Pikes Peak with TAG Heuer

This race is a legend in the mountains of Colorado. Its name? “The Race to the Clouds”. It always takes place without safety barriers.

2

19.99 kilometres, 156 bends, a climb of 1440 metres to an altitude of 4300 metres. It is the world’s last real #DontCrackUnderPressure race.

3

TAG Heuer – the official timekeeper for the greatest and most legendary events in motor racing history – couldn’t miss this occasion to celebrate the race’s centenary.

1

Colorado Springs, USA – 26th June 2016 – TAG Heuer celebrates the 100th anniversary of The Broadmoor Pikes Peak International Hill Climb as Official Timekeeper for the race, paying tribute to the magnificent performance of Romain Dumas, who finished the race in 8.51.445.

6

In 2016, more than 100 participants took part in the race, divided into 17 categories of cars, motorcycles, quads and trucks. The “Unlimited” category is always the most spectacular with its +1000-HP supercars.

7

Created in 1916 by Spencer Penrose, it is the only race in the world still worthy of the #DontCrackUnderPressure tagline.

Its breathtaking stats: the track measures 19.99 kilometres over 156 turns, climbing an impressive 1440 metres from the start line at Mile 7 (2862 m) to the finish at the summit at an altitude of 4300 metres.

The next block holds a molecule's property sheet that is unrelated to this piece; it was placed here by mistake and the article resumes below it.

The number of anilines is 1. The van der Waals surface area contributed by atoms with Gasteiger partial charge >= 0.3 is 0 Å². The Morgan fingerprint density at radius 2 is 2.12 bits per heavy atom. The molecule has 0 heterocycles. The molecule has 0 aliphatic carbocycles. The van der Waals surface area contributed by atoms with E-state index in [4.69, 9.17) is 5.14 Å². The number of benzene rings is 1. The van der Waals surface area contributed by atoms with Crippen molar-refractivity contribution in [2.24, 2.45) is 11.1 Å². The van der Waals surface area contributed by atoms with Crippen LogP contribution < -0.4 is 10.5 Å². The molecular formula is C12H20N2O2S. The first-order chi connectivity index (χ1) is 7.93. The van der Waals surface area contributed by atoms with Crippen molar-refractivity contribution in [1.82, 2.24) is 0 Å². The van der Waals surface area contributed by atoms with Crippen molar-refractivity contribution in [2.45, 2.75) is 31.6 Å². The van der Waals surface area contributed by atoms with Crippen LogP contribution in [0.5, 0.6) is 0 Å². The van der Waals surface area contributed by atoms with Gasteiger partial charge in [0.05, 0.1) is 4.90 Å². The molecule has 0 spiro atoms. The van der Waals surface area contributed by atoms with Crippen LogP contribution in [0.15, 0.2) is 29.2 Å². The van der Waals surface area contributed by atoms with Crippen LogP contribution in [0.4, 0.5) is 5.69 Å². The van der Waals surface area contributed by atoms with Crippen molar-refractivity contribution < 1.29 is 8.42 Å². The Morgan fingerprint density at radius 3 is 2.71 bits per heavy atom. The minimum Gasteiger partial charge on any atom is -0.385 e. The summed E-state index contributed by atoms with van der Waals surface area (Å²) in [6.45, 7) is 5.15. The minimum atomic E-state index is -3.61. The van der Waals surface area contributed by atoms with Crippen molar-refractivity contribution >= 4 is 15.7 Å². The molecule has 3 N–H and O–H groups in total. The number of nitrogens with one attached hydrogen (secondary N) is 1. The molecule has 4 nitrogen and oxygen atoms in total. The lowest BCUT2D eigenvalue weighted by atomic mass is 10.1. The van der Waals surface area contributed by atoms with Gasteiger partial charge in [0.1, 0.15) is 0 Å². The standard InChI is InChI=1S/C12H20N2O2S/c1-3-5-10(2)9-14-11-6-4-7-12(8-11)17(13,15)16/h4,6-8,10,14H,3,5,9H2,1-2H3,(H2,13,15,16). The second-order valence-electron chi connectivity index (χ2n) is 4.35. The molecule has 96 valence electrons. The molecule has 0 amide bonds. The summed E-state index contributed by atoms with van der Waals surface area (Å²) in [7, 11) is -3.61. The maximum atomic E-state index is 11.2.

It is one of the hardest races in the world – tough on the drivers and on their vehicles: the high altitudes slow down the driver’s reflexes, straining their brains and cramping their muscles, while the engines can lose up to 30% of their power.

The race has very few safety barriers. With almost no guard rails, the slightest miscalculation on a bend could send them plummeting into a ravine. And, at the track’s summit, this is some 600 metres.

The Pikes Peak has therefore become legendary for its spectacular crashes. An extreme race which has become legendary, an event in which TAG Heuer’s philosophy #DontCrackUnderPressure is particularly appropriate.

Advertisements

Leave a Reply

Fill in your details below or click an icon to log in:

WordPress.com Logo

You are commenting using your WordPress.com account. Log Out / Change )

Twitter picture

You are commenting using your Twitter account. Log Out / Change )

Facebook photo

You are commenting using your Facebook account. Log Out / Change )

Google+ photo

You are commenting using your Google+ account. Log Out / Change )

Connecting to %s